Friday, September 25, 2015

All-Star Comics - The Golden Age!


The Golden Age is one of the best Justice Society of America stories never told. By that I mean of course that the story falls into that weird no-man's land dubbed "Elseworlds", a brand used by DC writers to tell stories which fell outside the confines of the newly concocted continuity which grew out of the Crisis on Infinite Earths. One upon a time these types of stories were called "Imaginary Stories", but as Alan Moore said what ones aren't. Actually the writer James Robinson has said that this story was not originally intended to be in such an alternate universe, but rather in continuity, but the desire on the writer's part to keep its finale secret created nervousness in the upper echelons and they labeled it an "Elseworld" event. Fact is, some aspects of the tale have been used in other comics by Robinson and others.


The story is drawn by one of the great unsung talents Paul Smith. Smith has generated great compelling and handsome drawings for this story which tell the story immaculately throughout.


The story begins with the dissolution of the Justice Society after World War II as America finds its footing following an all-consuming commitment to a great struggle. Leaping into the headlines is Tex Thompson, a former mystery man named Mr.America who disappeared for many years behind enemy lines as the Americommando and is wooing a beauty named Joan Dale (Miss America). Working with Thompson is Robotman, a hero who is losing his morality.  We also meet Libby Lawrence (Liberty Belle) who is separated from her husband Johnny Chambers (Johnny Quick) who himself is struggling to find success in the post-war world. Also we meet Libby's new love Jonathan Law (Tarantula).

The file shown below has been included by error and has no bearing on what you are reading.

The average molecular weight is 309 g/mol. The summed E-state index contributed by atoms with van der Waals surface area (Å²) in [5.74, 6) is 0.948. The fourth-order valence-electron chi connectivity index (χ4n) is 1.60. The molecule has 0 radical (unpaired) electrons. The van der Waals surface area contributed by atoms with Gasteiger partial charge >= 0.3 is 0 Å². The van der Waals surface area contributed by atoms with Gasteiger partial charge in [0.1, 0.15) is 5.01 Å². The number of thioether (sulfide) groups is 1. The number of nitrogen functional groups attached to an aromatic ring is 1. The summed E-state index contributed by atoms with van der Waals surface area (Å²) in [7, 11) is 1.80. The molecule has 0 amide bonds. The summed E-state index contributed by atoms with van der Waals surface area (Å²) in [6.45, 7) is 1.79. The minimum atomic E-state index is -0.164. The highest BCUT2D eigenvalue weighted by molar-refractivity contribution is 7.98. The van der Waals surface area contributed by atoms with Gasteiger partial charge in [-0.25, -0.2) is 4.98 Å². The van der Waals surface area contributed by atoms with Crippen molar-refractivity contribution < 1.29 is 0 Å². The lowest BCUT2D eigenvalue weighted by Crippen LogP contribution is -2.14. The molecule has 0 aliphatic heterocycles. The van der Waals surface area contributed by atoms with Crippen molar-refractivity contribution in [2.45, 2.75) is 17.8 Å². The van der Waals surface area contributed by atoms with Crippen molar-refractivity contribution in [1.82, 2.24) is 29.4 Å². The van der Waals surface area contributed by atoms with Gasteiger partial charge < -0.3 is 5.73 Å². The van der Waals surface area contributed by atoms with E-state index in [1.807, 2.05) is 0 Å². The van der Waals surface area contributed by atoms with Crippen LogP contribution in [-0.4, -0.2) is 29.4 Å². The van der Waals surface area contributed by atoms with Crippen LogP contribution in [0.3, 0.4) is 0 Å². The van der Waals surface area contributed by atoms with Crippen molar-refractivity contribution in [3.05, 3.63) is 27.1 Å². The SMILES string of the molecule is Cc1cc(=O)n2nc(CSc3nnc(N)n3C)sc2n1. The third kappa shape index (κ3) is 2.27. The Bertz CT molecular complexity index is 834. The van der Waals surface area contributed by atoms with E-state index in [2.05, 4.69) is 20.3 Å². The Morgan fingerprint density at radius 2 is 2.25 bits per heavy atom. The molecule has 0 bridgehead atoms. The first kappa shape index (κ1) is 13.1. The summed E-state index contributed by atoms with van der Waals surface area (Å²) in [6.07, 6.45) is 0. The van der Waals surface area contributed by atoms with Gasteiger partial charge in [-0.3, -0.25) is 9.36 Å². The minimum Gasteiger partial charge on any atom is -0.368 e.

We meet Mr.America's former partner "Fatman" who is cast to the curb by his former partner and who finds and helps a man named Paul Kirk (Manhunter) who is suffering amnesia and running for his life with gunsels on his tail. We also encounter an Hourman who is struggling to overcome his addiction to Miraclo, Green Lantern who is fighting against the whisper wars of anti-communism, Hawkman who is falling deeper into the world of his Prince Kufu identity, Starman is fighting back madness, and the Atom who is seeking a new way to serve his country. Most desperate of all is Daniel Dunbar (Dan the Dyna-Mite) who finds a patron in Thompson and becomes the subject of a dangerous plan to create a new superhero for a new age.


In the next issue we see the creation of a new hero - Dynaman who harbors many secrets. Manhunter's dreams haunt him still as his memories remain blunted. Many of the heroes we've met become uneasy about the new leadership in America, especially that of Thompson and despite his growing influence wonder what might need to be done.


Manhunter's dreams become reality as we learn what he discovered behind enemy lines. The heroes are confronted with a terrible reality which will call upon them to call upon reserves they might have still have.


It's a who's who of Golden Age heroism as the mystery men of the time appear in Washington to register with the government but are confronted with a terrifying new reality which calls upon them all to go to war once again. Many sacrifices are made to stem the tide of a threat which lurks at the heart of the democracy. Not all the heroes survive.

I've intentionally said little about the details of this story simply because it's so good that reading it is highly recommended.

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